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Category Archives: September – October 2017 Japan!
Our last tour day (Sunday) was in Akita and we were fortunate enough to have a guide whose English was the best so far. Still accented but much easier to understand she was quite enjoyable to listen to. Well spoken and certainly well versed in Akita’s history and culture she gave insight to the area and even omelet-making tips.
Japan is made up of 45 prefectures, 1 circuit and 1 metropolis. Akita is a prefecture with 25 cities one of which is also named Akita. Summer temperatures can reach 34c but winter is fairly mild (from our standpoint) with temps down to only about -2.5c. Snow accumulations are about 100 cm (which I, personally, would also be thankful for).
Rice production in the area is third in Japan at 500,000 lbs. per year, but Sake is also very important in this prefecture.
The Hata-Hata fish (also known as Buriko) is one well known in Akita, but not necessarily enjoyed by all. It’s unusual in that it has no scales and is quite sticky to the touch. Fish sauce is produced by fermenting this fish (which is caught in the winter time) over a 3 year time frame. Of particular note is that Koji mold (same mold used to make Sake) is used in this process. In the end it is boiled for an hour, strained and bottled. The end product is commonly used in place of butter or milk to make omelets (and will be attempted when we get home).
Given that you have (hopefully) enjoyed reading of our adventures throughout these past 2 weeks, what do you suppose our first stop will be? Another market would be correct. But again, unique relative to others we have encountered. This was a full mix of grocery, fresh fish, liquor, tourist items and household goods. Few souvenirs had been purchased prior to this, but here an exception was made. There was no boatload of items, but things we had thought would actually be reasonable, usable and simply delectable.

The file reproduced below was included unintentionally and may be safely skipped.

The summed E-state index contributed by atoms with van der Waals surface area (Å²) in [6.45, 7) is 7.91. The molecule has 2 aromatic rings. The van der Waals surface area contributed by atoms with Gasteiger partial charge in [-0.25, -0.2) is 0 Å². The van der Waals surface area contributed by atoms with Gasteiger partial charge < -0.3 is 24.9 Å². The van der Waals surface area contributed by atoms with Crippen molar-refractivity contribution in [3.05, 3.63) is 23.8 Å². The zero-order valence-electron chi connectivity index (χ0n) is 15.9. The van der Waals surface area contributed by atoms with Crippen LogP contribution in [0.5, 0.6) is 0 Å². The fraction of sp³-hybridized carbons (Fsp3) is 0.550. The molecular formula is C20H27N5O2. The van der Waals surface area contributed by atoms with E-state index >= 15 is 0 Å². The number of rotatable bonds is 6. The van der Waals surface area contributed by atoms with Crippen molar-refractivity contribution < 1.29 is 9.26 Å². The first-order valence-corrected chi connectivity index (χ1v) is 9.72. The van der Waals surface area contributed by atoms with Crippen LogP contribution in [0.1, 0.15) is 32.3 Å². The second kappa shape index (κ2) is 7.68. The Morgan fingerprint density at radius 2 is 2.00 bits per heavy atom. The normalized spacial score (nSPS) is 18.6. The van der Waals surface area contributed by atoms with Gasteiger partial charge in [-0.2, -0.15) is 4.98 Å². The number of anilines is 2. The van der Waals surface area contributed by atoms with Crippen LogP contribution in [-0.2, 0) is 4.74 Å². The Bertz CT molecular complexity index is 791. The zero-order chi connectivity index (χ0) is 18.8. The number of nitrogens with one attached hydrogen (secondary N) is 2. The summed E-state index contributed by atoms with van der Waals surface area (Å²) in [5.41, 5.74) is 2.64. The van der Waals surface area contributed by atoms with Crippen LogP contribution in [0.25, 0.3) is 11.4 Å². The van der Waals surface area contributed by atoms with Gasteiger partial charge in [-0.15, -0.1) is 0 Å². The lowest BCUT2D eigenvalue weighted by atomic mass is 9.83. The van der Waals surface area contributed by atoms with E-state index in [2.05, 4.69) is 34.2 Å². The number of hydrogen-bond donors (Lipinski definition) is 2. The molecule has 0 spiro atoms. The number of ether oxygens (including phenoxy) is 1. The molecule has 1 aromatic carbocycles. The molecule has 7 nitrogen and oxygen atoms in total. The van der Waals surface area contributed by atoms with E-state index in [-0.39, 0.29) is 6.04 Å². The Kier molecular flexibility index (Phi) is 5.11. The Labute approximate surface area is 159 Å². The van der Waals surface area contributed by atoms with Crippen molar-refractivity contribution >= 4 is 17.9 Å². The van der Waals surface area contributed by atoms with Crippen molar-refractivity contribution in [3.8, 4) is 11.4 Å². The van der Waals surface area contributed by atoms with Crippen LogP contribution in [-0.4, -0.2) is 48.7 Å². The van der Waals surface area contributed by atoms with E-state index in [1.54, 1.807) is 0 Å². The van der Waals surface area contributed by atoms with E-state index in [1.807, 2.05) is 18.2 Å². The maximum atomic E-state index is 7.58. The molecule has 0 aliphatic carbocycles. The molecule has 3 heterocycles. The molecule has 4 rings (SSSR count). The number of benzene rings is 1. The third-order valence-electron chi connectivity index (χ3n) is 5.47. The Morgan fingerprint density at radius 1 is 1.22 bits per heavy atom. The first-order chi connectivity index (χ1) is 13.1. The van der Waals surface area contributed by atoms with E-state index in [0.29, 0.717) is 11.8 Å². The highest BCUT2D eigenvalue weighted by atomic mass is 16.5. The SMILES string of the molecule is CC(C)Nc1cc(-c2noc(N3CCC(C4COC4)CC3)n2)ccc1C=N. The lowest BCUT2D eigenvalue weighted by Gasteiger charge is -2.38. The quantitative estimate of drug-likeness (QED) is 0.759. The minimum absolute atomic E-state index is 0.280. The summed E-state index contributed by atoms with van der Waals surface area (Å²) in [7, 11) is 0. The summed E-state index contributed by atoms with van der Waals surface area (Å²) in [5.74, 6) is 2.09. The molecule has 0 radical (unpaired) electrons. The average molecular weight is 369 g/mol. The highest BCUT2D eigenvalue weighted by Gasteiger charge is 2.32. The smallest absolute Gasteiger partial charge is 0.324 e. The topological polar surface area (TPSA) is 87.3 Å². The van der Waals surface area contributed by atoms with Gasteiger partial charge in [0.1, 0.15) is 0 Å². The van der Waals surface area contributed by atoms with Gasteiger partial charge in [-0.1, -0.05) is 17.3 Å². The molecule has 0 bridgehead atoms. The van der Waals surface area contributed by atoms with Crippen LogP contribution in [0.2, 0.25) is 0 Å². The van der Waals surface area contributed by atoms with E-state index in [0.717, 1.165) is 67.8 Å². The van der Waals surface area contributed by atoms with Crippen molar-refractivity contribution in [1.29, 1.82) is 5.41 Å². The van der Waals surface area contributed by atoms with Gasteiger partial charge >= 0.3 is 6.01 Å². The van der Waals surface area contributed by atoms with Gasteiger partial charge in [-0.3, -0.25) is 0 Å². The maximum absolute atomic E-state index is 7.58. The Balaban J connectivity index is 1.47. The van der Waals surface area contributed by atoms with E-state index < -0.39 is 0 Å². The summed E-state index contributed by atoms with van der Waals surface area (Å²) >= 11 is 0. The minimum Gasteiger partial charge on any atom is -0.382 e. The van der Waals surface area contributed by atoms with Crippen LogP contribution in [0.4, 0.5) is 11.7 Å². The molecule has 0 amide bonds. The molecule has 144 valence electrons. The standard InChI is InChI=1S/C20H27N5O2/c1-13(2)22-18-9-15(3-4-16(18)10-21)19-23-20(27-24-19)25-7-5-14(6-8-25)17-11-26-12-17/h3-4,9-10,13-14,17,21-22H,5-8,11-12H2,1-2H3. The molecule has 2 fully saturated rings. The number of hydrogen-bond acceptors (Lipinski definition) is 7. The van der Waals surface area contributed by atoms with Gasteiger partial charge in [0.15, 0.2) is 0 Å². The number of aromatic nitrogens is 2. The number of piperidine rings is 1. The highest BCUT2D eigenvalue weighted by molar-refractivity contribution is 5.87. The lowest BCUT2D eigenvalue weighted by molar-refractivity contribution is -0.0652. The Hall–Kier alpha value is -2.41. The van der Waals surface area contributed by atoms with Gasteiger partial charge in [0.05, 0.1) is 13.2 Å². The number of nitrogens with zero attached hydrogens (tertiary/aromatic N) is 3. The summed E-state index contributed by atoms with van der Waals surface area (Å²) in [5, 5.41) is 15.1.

Our second stop is the Sake Brewery and here I admit to once again failing to obtain important information. Like the name of the brewery for instance. No doubt it was mentioned, but being heard was only probable at best and remembered, apparently impossible. It has been around for over 300 years (no thanks to people like me) and is quite apparent inside. The timbers that make up joists, rafters, and support posts, and the iron straps that bind them all together, all clearly show their age. Yet such was craftsmanship in days gone by that they have all done their duty, keeping the brewers and their artistry safe and continuous.
Making Sake is quite the process. It starts with milling (removing the outer portion, sometimes referred to as polishing), washing, steeping and steaming. How much is milled will dictate the quality of the Sake. Daiginjo, the highest quality, uses rice that is milled down a minimum of 50% or more. Then Koji Mold is sprinkled on top which changes the starch of the steamed rice into sugar. This will change will take about 2 days.
The water and yeast are added to change the sugar into alcohol. This then allows the Moromi fermentation which takes about another 20 days. The last part is filtration. The Moromi is put into bags that are filled with air. These are then hung in a gigantic press which is used to squeeze out the Sake. This also results in a secondary product called Sake Cake. Keep in mind this is a highly simplified representation of the whole process. The end result, however, can be exceptional, always dependent on the brew master and the ingredients.
Our final stop was built in 1912. It was named Akarenga-kan and started out as the headquarters of the Akita Bank. It took 3 years and was built so well that it has never been damaged by earthquakes. In 1981, the building was given to the city of Akita. After reconstruction and refurbishment, in 1985 it re-opened as the Akarenga-kan Museum. It is home to the Katsuhira Tokushi Memorial and the Sekiya Shiro Memorial Room.